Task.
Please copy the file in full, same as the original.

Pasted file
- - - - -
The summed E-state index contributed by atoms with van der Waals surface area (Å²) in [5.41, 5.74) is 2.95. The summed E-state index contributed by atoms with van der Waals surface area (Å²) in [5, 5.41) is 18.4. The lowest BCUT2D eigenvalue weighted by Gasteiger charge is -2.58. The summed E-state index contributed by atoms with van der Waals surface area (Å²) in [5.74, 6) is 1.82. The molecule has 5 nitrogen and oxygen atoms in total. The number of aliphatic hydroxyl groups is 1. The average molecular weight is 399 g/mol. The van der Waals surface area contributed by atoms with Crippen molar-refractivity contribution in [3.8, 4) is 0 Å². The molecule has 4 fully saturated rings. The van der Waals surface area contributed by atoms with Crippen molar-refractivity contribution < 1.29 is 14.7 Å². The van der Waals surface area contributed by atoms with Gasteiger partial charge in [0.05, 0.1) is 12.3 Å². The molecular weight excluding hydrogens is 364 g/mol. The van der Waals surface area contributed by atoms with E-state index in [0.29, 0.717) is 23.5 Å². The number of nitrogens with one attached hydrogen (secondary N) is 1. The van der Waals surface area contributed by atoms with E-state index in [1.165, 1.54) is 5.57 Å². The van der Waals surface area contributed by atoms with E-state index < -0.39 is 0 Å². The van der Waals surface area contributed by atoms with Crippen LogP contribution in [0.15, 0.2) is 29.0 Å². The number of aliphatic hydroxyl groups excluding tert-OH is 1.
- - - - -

The summed E-state index contributed by atoms with van der Waals surface area (Å²) in [5.41, 5.74) is 2.95. The summed E-state index contributed by atoms with van der Waals surface area (Å²) in [5, 5.41) is 18.4. The lowest BCUT2D eigenvalue weighted by Gasteiger charge is -2.58. The summed E-state index contributed by atoms with van der Waals surface area (Å²) in [5.74, 6) is 1.82. The molecule has 5 nitrogen and oxygen atoms in total. The number of aliphatic hydroxyl groups is 1. The average molecular weight is 399 g/mol. The van der Waals surface area contributed by atoms with Crippen molar-refractivity contribution in [3.8, 4) is 0 Å². The molecule has 4 fully saturated rings. The van der Waals surface area contributed by atoms with Crippen molar-refractivity contribution < 1.29 is 14.7 Å². The van der Waals surface area contributed by atoms with Gasteiger partial charge in [0.05, 0.1) is 12.3 Å². The molecular weight excluding hydrogens is 364 g/mol. The van der Waals surface area contributed by atoms with E-state index in [0.29, 0.717) is 23.5 Å². The number of nitrogens with one attached hydrogen (secondary N) is 1. The van der Waals surface area contributed by atoms with E-state index in [1.165, 1.54) is 5.57 Å². The van der Waals surface area contributed by atoms with E-state index < -0.39 is 0 Å². The van der Waals surface area contributed by atoms with Crippen LogP contribution in [0.15, 0.2) is 29.0 Å². The number of aliphatic hydroxyl groups excluding tert-OH is 1.